Campus bans issued by Dal Security are fairly rare. Mike Burns, Dalhousie’s director of security, says seven Protection of Property bans have been issued since Sept. 1, 2014.
In the previous two academic years, four and five orders were issued.
Baros-Johnson alleges he was approached with a ban order by complete surprise, but the situation would have gone differently if he had been a student, according to Dal Security’s protocols.
“It would be most unlikely that we would enforce [the Protection of Property Act] with a student,” says Burns. “That would basically be saying that a student that was enrolled with the university couldn’t attend university.”
When Dal Security witnesses or receives reports of students behaving in a way that may warrant a ban for non-students, their reports go through the university’s official disciplinary channels for students.
Similarly, faculty and staff at Dalhousie have collective agreements that have discipline codes that prevent them from being instantly banned from campus.
For a member of the public to be banned from campus, says Burns, you would first have to engage in behaviour that is unwanted, or that a reasonable person should be aware is unwanted.
“Or, that you engage in any threatening type of behaviour. Or you’re caught on campus and you were willfully committing property damage or engaging in harassing behaviour of staff or students,” says Burns.
When Dal Security issues bans, they are not required to report their actions to the Office of the Registar or university administration.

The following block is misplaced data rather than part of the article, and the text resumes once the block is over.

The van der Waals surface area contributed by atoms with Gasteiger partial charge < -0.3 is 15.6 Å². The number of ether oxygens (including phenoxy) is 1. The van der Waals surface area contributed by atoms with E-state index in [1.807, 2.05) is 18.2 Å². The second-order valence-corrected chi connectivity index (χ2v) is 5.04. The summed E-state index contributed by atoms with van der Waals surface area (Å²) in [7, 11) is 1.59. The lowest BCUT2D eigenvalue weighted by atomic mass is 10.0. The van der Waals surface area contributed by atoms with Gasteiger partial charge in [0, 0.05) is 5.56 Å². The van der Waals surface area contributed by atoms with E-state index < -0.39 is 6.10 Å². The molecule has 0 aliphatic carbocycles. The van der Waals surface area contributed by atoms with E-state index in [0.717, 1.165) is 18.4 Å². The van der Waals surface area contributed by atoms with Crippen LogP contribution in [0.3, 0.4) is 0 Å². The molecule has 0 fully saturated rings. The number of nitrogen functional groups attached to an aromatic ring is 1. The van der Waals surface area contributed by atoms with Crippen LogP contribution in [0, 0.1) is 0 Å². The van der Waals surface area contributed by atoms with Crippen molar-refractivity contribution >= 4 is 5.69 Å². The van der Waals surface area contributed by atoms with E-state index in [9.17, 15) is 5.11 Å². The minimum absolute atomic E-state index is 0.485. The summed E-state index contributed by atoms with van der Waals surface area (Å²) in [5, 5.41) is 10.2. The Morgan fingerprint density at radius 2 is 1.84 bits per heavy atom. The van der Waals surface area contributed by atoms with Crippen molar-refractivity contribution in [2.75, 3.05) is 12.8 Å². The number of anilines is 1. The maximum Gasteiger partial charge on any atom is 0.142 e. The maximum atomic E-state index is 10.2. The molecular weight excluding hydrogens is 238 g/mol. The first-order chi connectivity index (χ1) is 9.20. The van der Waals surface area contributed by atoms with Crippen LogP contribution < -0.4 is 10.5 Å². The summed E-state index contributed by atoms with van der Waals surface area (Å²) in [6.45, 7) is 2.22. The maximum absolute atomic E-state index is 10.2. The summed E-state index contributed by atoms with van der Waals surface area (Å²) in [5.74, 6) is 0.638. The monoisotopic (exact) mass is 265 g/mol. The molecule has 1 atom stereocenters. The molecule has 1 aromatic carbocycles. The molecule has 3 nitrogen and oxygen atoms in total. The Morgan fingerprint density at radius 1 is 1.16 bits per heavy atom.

Meanwhile, depending on how far the ban extends, a ban from campus may effectively prevent a banned person from becoming a Dalhousie student or gaining employment on campus.
Burns says if someone was banned from campus but wished to enrol at Dalhousie, that wish would form the basis of their appeal. He says no one has attempted to appeal a ban this year.
The extent of bans can be tailored to individual cases, according to Burns.
When someone is witnessed violating the ban, Dal Security may call Halifax Regional Police.
“The police would come down […] and they could, if they felt that there was reasonable grounds, and security’s claims was substantiated, issue a ticket under the provincial protection of property act,” says Burns.
Anyone issued a ticket would have the chance to contest the charge in court.
Burns says he cannot speak to the nature of any of the bans that have been issued this year.
Suburban Shadows airs bi-weekly on CKDU 88.FM on Wednesdays from 2:30 to 4 p.m. You can listen to previous broadcasts here.